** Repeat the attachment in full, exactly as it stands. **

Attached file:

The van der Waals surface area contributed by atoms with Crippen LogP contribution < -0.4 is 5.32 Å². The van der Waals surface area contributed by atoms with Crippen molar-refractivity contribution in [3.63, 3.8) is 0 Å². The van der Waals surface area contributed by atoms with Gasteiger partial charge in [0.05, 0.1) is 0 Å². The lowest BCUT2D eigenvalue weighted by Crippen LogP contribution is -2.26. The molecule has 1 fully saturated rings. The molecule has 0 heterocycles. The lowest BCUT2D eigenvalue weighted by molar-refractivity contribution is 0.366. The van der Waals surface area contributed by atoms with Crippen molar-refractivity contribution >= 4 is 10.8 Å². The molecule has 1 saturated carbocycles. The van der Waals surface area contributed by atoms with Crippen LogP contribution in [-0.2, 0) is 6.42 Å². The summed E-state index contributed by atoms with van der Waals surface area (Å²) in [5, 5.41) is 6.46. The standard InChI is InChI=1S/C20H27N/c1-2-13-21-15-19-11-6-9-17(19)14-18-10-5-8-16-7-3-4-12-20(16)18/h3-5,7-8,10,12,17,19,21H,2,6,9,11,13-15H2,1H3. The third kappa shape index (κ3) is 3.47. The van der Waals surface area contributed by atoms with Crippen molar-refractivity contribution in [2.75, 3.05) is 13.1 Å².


The van der Waals surface area contributed by atoms with Crippen LogP contribution < -0.4 is 5.32 Å². The van der Waals surface area contributed by atoms with Crippen molar-refractivity contribution in [3.63, 3.8) is 0 Å². The van der Waals surface area contributed by atoms with Gasteiger partial charge in [0.05, 0.1) is 0 Å². The lowest BCUT2D eigenvalue weighted by Crippen LogP contribution is -2.26. The molecule has 1 fully saturated rings. The molecule has 0 heterocycles. The lowest BCUT2D eigenvalue weighted by molar-refractivity contribution is 0.366. The van der Waals surface area contributed by atoms with Crippen molar-refractivity contribution >= 4 is 10.8 Å². The molecule has 1 saturated carbocycles. The van der Waals surface area contributed by atoms with Crippen LogP contribution in [-0.2, 0) is 6.42 Å². The summed E-state index contributed by atoms with van der Waals surface area (Å²) in [5, 5.41) is 6.46. The standard InChI is InChI=1S/C20H27N/c1-2-13-21-15-19-11-6-9-17(19)14-18-10-5-8-16-7-3-4-12-20(16)18/h3-5,7-8,10,12,17,19,21H,2,6,9,11,13-15H2,1H3. The third kappa shape index (κ3) is 3.47. The van der Waals surface area contributed by atoms with Crippen molar-refractivity contribution in [2.75, 3.05) is 13.1 Å².